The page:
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Worth its salt. Research aims to reduce road salt impacts
Is it possible to keep winter roads safe for drivers while reducing road salt use? NRRI researchers are testing alternatives.
When old man winter wallops the northland, keeping roads safe for drivers is a top priority for road maintenance crews. The challenge is using enough salt and sand to keep cars out of ditches, while minimizing its environmental impact.
Road salt – sodium chloride – is the most common tool in the road deicing toolbox. But along with its limitations, like not working when temps drop below 15 degrees F, it is also a harsh and permanent chemical when it reaches the freshwater environment. The salt washes into streams and lakes and keeps building up over time, harming both plants and animals.
“Duluth’s drinking water comes from Lake Superior, so we’re potentially polluting our own drinking water with all the salt we use in the winter,” explained Chanlan Chun, the lead NRRI researcher on two road salt projects. Her goal is to gain better understanding of the problem to lead to comprehensive solutions.
One project, funded by the Minnesota Dept. of Natural Resources, is researching when and where salt is getting into streams along the south shore of Lake Superior. The second project is funded by the Minnesota Dept. of Transportation to understand environmental impacts and comparative cost of potassium acetate applied as a salt alternative.
Collecting data on chloride contamination in Duluth streams when they’re still iced over is a challenge for NRRI researcher Max Brubaker. He brings a spike and mallet to chisel out access, when necessary. Or breaks through the ice with his rubber boots. The good news is that this data is best gathered on sunny, melty days.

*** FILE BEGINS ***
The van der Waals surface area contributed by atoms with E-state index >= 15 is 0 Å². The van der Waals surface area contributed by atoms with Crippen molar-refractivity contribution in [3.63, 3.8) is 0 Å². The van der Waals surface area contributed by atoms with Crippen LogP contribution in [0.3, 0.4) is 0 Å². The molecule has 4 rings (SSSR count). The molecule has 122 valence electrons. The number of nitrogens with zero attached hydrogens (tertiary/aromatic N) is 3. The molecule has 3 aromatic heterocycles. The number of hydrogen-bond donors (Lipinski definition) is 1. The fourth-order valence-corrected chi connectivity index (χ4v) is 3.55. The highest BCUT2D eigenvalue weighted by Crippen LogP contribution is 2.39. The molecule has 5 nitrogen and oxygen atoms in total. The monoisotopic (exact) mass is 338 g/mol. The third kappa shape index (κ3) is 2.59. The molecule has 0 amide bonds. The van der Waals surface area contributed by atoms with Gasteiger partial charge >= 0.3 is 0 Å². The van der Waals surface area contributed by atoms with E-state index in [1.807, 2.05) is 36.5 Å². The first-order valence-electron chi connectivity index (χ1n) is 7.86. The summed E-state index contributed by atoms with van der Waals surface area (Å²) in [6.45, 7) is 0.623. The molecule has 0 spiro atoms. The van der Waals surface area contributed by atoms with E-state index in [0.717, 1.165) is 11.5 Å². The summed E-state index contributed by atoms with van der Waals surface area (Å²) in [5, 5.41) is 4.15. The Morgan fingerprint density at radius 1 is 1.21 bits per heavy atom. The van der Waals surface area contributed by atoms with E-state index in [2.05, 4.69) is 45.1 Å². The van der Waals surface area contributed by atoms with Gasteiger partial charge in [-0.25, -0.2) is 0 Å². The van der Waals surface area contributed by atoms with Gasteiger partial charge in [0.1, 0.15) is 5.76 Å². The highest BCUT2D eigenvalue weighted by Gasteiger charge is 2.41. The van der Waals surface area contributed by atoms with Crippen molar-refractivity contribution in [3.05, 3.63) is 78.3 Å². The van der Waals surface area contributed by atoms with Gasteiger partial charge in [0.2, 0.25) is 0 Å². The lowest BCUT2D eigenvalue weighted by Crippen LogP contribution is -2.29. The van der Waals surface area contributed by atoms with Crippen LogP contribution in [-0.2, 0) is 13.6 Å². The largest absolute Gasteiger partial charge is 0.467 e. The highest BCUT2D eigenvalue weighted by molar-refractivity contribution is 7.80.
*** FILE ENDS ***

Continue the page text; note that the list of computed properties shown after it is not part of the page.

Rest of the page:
“This is just perfect,” said Max Brubaker, standing ankle deep in Duluth’s Tischer Creek. “I am really enjoying this job. I get time outdoors and time in the lab.”
At each of five sites on Kingsbury, Tischer and Amity creeks, Brubaker fills two bottles with water samples that go back to the lab for general water quality testing. Then he tests the stream’s conductivity level to get a sense of the chloride content, as well as stream temperature, pH and more. Within 10 minutes Brubaker and a student assistant are off to the next site. The same routine is followed on Skunk Creek in Two Harbors in partnership with Lake County Soil and Water Conservation District. The data compares chloride concentrations in areas where the stream flows in wooded environments to more urban settings – upstream to downstream – all the way to Lake Superior.
Understanding the source and concentrations will allow state agencies to develop effective control strategies in the most cost-effective way. This project is funded through 2021.
Hold the salt
A well-known ice melter, potassium acetate, is an attractive alternative for a number of reasons: it doesn’t corrode steel and concrete, it is biodegradable in the environment and it deices as low as minus-10 degrees F. And while it’s a more expensive product, it can potentially have a significant positive impact by reducing sodium chloride pollution. It’s also an organic food for microbes and biodegraders in natural systems.
But there’s still a lot we don’t know. What happens to potassium acetate as it enters stormwater systems and flows into streams and lakes? What’s the impact of the chemical on dissolved oxygen, which is important to plant and animal life? What is the overall cost-benefit of using potassium acetate instead of sodium chloride?
UMD graduate student Katie Cassidy, majoring in UMD’s Water Resources Science, is heading up the field work for this study. Throughout the winter, MnDOT applied potassium acetate on three stretches of Duluth roadways and Cassidy is collecting water samples from the stormwater catchment basins near the applications.
“In colder climates like Duluth, we really need to look at deicers that work in colder temps,” said Cassidy. “And if potassium acetate is easier on the environment, the extra cost might be worth it.”
The water is pumped up from the stormwater drains by an automated sampler, then collected and brought back to the NRRI lab for a suite of water chemistry analyses and to look for interactions with the potassium acetate. Cassidy also throws a bucket off the craggy shore of Lake Superior to pull up a water sample near where the stormwater drains. She examines concentrations and loads of road pollutants that are washing into the lake from the road.
This is the first year of the three year project in the collaboration with Dr. John Gulliver at St. Anthony Falls Laboratory. Potential future research could look at alternatives to sand for road grit, and identifying plants that tolerate sodium chloride for phytoremediation potential.
Learn more about NRRI.